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13 Plants That Are Happy Planted Under Trees

Suppose you’re well on your way to creating a garden oasis with blooming flowers, pollinator-friendly groundcover, and hardy vegetables. In that case, you may have a sturdy Oak or swaying Maple (Is it too idyllic to include a tire swing?) standing amongst the foliage. 

Under these expansive trees is welcomed shade during long summer days and cover from a sudden rain storm; however, there is usually little growing. 

It’s not a wonder little grows under a tree with sporadic sunlight and an established root system competing for water, but, we’ve found 13 plants that thrive in these conditions. 

Which plants grow in my gardening zone?

This list, while extensive and should give you a bloom to plant under any tree, you should consider your zoning before shoveling dirt.

Why is plant hardiness and planting requirements important?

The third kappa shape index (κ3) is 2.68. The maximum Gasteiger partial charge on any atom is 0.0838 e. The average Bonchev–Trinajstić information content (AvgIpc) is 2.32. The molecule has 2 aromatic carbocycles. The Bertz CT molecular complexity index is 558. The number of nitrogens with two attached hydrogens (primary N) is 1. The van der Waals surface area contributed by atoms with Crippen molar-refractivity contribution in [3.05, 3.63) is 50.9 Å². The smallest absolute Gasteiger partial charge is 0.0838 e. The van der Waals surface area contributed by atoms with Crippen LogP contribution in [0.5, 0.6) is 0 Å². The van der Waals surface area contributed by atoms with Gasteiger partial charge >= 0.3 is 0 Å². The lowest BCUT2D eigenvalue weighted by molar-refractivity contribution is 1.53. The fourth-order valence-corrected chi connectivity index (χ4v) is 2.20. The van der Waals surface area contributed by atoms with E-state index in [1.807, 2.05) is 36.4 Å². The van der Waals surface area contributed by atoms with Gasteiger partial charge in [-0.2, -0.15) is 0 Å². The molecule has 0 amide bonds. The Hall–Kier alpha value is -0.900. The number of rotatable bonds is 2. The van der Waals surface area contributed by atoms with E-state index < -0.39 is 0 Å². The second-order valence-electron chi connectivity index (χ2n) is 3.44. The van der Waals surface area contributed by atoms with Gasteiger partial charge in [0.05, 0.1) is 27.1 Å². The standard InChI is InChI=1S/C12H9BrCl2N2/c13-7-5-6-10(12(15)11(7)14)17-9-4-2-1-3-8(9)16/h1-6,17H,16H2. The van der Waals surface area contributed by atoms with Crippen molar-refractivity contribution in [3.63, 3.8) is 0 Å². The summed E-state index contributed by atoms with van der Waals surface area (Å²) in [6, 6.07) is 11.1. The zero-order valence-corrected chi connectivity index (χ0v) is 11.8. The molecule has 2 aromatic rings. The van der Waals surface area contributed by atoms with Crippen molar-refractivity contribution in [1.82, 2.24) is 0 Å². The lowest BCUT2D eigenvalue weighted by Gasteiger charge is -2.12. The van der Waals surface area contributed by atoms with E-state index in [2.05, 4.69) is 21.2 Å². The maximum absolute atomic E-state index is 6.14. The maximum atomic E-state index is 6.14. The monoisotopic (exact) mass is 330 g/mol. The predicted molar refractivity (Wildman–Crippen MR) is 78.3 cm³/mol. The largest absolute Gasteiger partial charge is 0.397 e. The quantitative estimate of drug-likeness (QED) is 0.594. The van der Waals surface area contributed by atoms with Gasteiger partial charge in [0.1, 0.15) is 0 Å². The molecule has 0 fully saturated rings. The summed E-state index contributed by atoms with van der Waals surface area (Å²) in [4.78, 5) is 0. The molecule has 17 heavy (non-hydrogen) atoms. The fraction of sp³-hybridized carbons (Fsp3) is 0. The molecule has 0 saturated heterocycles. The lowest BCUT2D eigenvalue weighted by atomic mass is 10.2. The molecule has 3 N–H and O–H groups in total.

As much as I’d love to have popping pink hibiscus leaning against a Pine, writing from the mountains of British Columbia, I’ll sadly admit, in zone 5b, that’s impossible.

In Canada, our gardening zones are based on this Plant Hardiness site. In the US, it’s based on this Plant Hardiness Zone Map.   

Where you reside on the map is important for the greens you grow for many reasons:

  1. Seed planting – certain seeds need the perfect soil temperature to germinate; therefore even the most well-prepped hole won’t have the required heat to germinate if your zone is too chilly.
  2. Time to bloom/establish – If your seed finally germinates in the middle of summer, when the weather is hot, but your area experiences frost in early Fall, the plant will not have time to reach it’s full potential and bloom, or if a perennial, be able to establish for the following year. 
  3. Climate – while most of these plants are shade-loving, some prefer wet, damp conditions, while others prefer a hot and dry environment.   

Be sure to watch for the zoning requirements of these blooming beauties below! 

Scroll on for these easy-going growers and get to the root of the plan at the end on how to plant them.